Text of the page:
Friday, February 10, 2017

Bruce Schwartz

I have to admit, I've never really been into this style of puppetry. It just never quite clicked with me. Today I discovered Bruce Schwartz and it hit me hard! In this piece, he did on the Muppet Show (accompanied by Cleo Laine), a man, or... seemingly gender neutral person, is lamenting their recently departed lover. It's just heartbreaking and by far the most sophisticated thing I've ever seen on this program.

Sometimes I get very frustrated with what's going on with puppetry these days. But when I see videos like this, it reminds me of my earliest experiences with the art form and how enchanted I was, and why I'm still chasing that thing today.



Friday, January 20, 2017

The Deeper Past

It really all began in Florida around 2006. Well, I had already been puppeteering for Disney for four years by that point, but I mean in regard to my own work. I think I was asked by either Jamie Donmoyer or Heather Henson if I'd like to do a something for the variety night at the Orlando Puppet Festival. My brother Caleb and I came up with a piece called Helvetia 1965. It went over much better than we expected. Then the following years we did sequels  - Helvetia 1966 and 1967. It was very easy to perform (just a puppet in my jacket - most simple set up of all) so whenever Heather or Jamie were doing a gallery show or anything like that they'd invite me to do it. 



Here's a photo of me and Marina (an old friend who played the first incarnation of the bird puppet) having one of our picnics. We used to buy a "fancy" (cheap) bottle of wine and take our old national geographic books to the lake when there was nice weather (rare in florida!). There was a little lighthouse at the end of a peninsula that had electricity for our record player. It all seems so typical looking back, but at the time we felt very cut off from the world.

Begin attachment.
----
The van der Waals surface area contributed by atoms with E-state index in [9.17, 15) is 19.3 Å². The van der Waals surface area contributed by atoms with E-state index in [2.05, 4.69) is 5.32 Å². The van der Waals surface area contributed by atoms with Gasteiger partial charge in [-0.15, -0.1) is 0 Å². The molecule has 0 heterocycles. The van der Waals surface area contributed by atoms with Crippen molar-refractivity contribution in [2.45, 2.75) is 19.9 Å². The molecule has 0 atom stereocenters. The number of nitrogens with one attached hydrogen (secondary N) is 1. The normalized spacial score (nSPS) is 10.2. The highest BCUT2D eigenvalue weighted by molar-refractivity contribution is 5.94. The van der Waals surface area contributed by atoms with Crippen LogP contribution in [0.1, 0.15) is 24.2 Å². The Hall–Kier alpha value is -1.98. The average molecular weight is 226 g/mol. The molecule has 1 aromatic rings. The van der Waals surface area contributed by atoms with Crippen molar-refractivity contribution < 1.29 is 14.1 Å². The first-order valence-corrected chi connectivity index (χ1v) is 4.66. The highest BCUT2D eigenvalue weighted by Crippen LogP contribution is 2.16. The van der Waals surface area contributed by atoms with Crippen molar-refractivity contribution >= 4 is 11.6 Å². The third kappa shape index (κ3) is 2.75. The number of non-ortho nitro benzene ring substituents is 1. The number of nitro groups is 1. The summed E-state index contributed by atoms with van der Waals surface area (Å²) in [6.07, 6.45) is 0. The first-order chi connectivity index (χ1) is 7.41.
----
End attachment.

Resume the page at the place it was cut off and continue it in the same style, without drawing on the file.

One of those random performances - this one at the Orlando Museum of Art. It was either a photo of the sound check or no one showed up!



This was the final performance. Part of the IBEX Puppet showcase at the Orlando Fring festival. My friend April Tennyson filled in all the parts (and did a terrific job). We did all three pieces, spread out between the other acts of the night. Whoever was controlling the lights gave us a beautiful sky background. It was a great was to end it. I don't think we'll ever perform it again.

I thought for a long time that we actually couldn't perform it because I accidently gave all the audio to a friend in Ireland and I thought it had just been lost forever. But Caleb just found a backup in a shoe box a month ago. It's interesting to listen to, especially since we've done some much since then. But still, I think it's best to leave it undisturbed.

When we moved to New York years later we tried to revive it and made this one video:


We wanted to do more with it, but it never came together until years later when we did Creatures of Yes. It may be interesting for views to know that Denver was actually the first fully formed character. 


Sunday, November 27, 2016

The Deep Past